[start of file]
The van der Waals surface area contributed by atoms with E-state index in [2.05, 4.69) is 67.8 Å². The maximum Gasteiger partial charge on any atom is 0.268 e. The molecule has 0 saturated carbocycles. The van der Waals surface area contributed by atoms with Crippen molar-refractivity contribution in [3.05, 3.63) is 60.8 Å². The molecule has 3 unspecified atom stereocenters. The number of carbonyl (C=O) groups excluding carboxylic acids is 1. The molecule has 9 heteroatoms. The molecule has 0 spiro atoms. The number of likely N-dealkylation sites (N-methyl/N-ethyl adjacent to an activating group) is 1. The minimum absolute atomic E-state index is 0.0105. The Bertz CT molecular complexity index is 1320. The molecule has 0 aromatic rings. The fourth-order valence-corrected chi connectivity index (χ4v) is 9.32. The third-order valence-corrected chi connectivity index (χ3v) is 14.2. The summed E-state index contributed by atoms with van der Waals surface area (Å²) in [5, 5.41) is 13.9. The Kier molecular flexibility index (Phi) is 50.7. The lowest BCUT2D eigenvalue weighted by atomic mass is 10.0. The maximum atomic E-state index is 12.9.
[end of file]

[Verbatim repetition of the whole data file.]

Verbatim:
The van der Waals surface area contributed by atoms with E-state index in [2.05, 4.69) is 67.8 Å². The maximum Gasteiger partial charge on any atom is 0.268 e. The molecule has 0 saturated carbocycles. The van der Waals surface area contributed by atoms with Crippen molar-refractivity contribution in [3.05, 3.63) is 60.8 Å². The molecule has 3 unspecified atom stereocenters. The number of carbonyl (C=O) groups excluding carboxylic acids is 1. The molecule has 9 heteroatoms. The molecule has 0 spiro atoms. The number of likely N-dealkylation sites (N-methyl/N-ethyl adjacent to an activating group) is 1. The minimum absolute atomic E-state index is 0.0105. The Bertz CT molecular complexity index is 1320. The molecule has 0 aromatic rings. The fourth-order valence-corrected chi connectivity index (χ4v) is 9.32. The third-order valence-corrected chi connectivity index (χ3v) is 14.2. The summed E-state index contributed by atoms with van der Waals surface area (Å²) in [5, 5.41) is 13.9. The Kier molecular flexibility index (Phi) is 50.7. The lowest BCUT2D eigenvalue weighted by atomic mass is 10.0. The maximum atomic E-state index is 12.9.